Letters from a student athlete

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Dear Administration:

There have been a lot of changes regarding service clubs, sports teams, and academic clubs — even school spirit continues to decrease as time goes by. Many students who were once dedicated to sports are now quitting the teams. Why would a student who has been on the same team since they entered high school quit in their final year?

One potential reason is the revolving door of coaches here. Coaches are not getting paid as much as what they deserve. Coaches make half of what the Speech and Debate adviser, band director, Associated Student Body adviser, and Academic Decathlon adviser make. These advisers all make around $6289 per season which is double what some coaches get. Coaches contribute just as much time, commitment, and efforts as these advisers. As such, they should at least have equal earnings. They deserve it because they spend all year training us. Even within the coaching community, football coaches get paid more than any other coaches. Why the difference in pay? The low pay coaches earn despite investing so much of their time can also be a factor in why there is a shortage of coaches. Some coaches are getting better offerings at a different school.

Another reason that students quit is the absence of the coach who they have already made a bond with. The constant changes of coaches in some teams do not allow the team to develop meaningful coach-athlete relationships. There are barriers between the students who were in the team before the new coach, and the new students who just joined. For example, after the announcement of Coach Kwon not being rehired,  most of the students on the volleyball team quit. Students would also compare the coaches and complain about the differences.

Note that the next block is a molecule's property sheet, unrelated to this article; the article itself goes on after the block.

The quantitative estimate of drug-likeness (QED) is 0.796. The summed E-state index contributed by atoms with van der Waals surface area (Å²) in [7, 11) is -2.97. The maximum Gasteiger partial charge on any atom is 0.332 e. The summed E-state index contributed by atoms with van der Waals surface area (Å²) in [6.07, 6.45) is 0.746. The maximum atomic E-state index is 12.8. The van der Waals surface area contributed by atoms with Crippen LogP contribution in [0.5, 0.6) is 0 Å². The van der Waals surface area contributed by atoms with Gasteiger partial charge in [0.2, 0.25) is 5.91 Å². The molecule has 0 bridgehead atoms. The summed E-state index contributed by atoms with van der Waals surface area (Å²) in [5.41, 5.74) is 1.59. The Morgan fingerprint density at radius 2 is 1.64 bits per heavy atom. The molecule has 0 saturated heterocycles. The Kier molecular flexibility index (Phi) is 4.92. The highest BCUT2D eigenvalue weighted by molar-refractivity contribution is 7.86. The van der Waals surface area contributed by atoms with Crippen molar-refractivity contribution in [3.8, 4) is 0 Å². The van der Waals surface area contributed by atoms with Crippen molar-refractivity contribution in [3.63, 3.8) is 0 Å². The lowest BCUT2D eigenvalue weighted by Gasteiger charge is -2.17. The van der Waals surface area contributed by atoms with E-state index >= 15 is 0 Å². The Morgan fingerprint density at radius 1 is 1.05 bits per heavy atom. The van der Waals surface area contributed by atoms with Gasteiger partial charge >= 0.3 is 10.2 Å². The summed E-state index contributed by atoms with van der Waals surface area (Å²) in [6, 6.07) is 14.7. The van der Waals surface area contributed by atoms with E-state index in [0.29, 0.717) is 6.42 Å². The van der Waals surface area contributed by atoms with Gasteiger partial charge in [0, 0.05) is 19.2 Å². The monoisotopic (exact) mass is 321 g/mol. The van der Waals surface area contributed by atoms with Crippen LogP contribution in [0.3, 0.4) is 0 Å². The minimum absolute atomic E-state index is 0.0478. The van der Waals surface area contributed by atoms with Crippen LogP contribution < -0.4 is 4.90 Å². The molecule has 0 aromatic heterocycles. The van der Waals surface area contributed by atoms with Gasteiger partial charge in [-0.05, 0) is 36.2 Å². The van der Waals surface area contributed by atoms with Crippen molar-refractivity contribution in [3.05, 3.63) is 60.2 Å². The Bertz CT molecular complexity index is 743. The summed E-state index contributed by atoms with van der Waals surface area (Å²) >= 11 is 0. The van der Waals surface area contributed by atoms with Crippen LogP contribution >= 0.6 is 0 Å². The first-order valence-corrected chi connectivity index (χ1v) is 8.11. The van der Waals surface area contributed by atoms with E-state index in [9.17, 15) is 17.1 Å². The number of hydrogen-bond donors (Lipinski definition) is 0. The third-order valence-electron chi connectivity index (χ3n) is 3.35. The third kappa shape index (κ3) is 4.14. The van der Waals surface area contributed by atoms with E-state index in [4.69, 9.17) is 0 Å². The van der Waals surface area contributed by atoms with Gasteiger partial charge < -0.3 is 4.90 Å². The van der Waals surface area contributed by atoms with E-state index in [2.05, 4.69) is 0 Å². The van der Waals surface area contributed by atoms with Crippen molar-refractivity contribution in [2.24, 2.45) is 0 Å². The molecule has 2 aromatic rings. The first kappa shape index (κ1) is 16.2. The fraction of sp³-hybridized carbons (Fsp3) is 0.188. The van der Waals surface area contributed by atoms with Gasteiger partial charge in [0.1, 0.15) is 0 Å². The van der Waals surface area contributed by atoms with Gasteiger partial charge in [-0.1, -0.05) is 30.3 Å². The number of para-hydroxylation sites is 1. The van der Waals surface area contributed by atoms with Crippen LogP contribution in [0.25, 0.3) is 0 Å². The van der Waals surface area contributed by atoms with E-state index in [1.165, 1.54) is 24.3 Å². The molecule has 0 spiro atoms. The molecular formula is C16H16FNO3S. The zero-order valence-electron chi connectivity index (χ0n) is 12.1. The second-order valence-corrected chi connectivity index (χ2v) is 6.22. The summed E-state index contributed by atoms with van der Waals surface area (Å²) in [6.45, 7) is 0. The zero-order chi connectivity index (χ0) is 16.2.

Dear Coaches:

You are also held responsible for why teams are falling apart. The idea of being more strict or threatening us with bad grades does not mean that the team will get better. Being on a team means that we enjoy doing what we are doing, so we should not feel threatened for not being able to perform well. It should not be like a job where we clock in and out for practice.

Not only do coaches need the right attitude to be successful for themselves, but they also need to provide the motivation that their athletes need to strive throughout the season. Yelling is necessary in some cases but there is always a limit to it. Rather than wanting the students to perform at a level that meets your expectations, be more open-minded and understand that not everyone is the same. Do not expect us to prioritize the team over everything. We also have family and school to put our time into. It is not about winning the games. Do not set high expectations or compare us to the years before us. Putting pressure on us by comparing with the previous year makes us doubt our skills.

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